Full story

UK Human Rights Blog, 19th February 2014

Source: www.ukhumanrightsblog.com

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Detained David Miranda loses legal battle – BBC News

‘David Miranda has lost his legal challenge over his detention at Heathrow Airport under anti-terrorism powers.’

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BBC News, 19th February 2014

Source: www.bbc.co.uk

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Mass Surveillance and Freedom of the Press: A Conversation with Glenn Greenwald – UCL

‘Last June, Glenn Greenwald broke the story of the mass surveillance government programs disclosed in the leaks by former NSA contractor Edward Snowden. In August Mr. Greenwald’s partner, David Miranda, was detained by police at Heathrow Airport for 9 hours under schedule 7 to the Terrorism Act 2000. Mr. Greenwald has continued to release and comment on similar leaks since then and recently announced his departure from the Guardian to launch a new journalism venture with eBay co-founder Pierre Omidyar.

Our moderator led a conversation with Mr. Greenwald via Skype on the range of legal and political questions raised by his recent efforts. These include the lack of safeguards on government surveillance programs, the individual’s right to privacy, the freedom of the press to publish such information and any alleged threats these exposures pose to national security.’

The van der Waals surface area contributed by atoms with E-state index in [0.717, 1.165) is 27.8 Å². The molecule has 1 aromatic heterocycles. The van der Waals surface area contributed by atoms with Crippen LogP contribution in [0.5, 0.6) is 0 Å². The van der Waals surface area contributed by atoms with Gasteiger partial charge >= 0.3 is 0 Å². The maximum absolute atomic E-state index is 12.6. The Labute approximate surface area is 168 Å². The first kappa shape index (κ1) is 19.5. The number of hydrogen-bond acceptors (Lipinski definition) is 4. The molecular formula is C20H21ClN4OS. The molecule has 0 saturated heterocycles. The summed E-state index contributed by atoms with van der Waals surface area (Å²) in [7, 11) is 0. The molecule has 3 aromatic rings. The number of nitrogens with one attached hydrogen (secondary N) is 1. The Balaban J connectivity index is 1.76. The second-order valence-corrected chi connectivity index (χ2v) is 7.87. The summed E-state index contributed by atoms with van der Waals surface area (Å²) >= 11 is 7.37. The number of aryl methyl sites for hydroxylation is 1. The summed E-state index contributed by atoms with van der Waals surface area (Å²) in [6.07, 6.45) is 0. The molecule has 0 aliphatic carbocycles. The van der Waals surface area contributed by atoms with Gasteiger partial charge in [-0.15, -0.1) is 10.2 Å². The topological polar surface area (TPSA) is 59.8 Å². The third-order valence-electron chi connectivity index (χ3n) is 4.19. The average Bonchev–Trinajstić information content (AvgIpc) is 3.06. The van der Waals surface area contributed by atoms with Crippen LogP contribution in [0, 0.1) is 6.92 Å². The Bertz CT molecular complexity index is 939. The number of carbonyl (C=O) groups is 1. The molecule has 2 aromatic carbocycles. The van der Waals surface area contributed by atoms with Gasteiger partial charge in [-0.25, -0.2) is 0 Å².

Video

UCL, November 2013

Source: www.ucl.ac.uk

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UK terror law watchdog calls for end to detention at borders without suspicion – The Guardian

Posted December 2nd, 2013 in airports, detention, news, police, terrorism by sally

‘Britain’s anti-terror law watchdog has said police should no longer be able to detain people at the UK’s borders without any suspicion of wrongdoing, following the detention of David Miranda in August.’

Full story

The Guardian, 1st December 2013

Source: www.guardian.co.uk

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Personal consultation with solicitor must be offered before terror questioning, rules High Court – UK Human Rights Blog

‘Elosta v Commissioner of Police for the Metropolis [2013] EWHC 3397.
The High Court has held that a person detained for questioning under the Terrorism Act 2000 is entitled to consult with a solicitor in person prior to answering questions.’

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UK Human Rights Blog, 24th November 2013

Source: www.ukhumanrightsblog.com

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Miranda, Prisoner Votes & Judicial Review Myths – The Human Rights Roundup – UK Human Rights Blog

“This week, the Parliamentary Joint Committee on the draft Voting Eligibility (Prisoners) Bill took evidence , and there were notable comments from the Secretary General of the Council of Europe, the body which monitors compliance with the European Court of Human Rights. Meanwhile, Baroness Hale weighed in on the proposed judicial review changes and, continuing along the judicial review vein, David Miranda (pictured) began his claim on Wednesday.”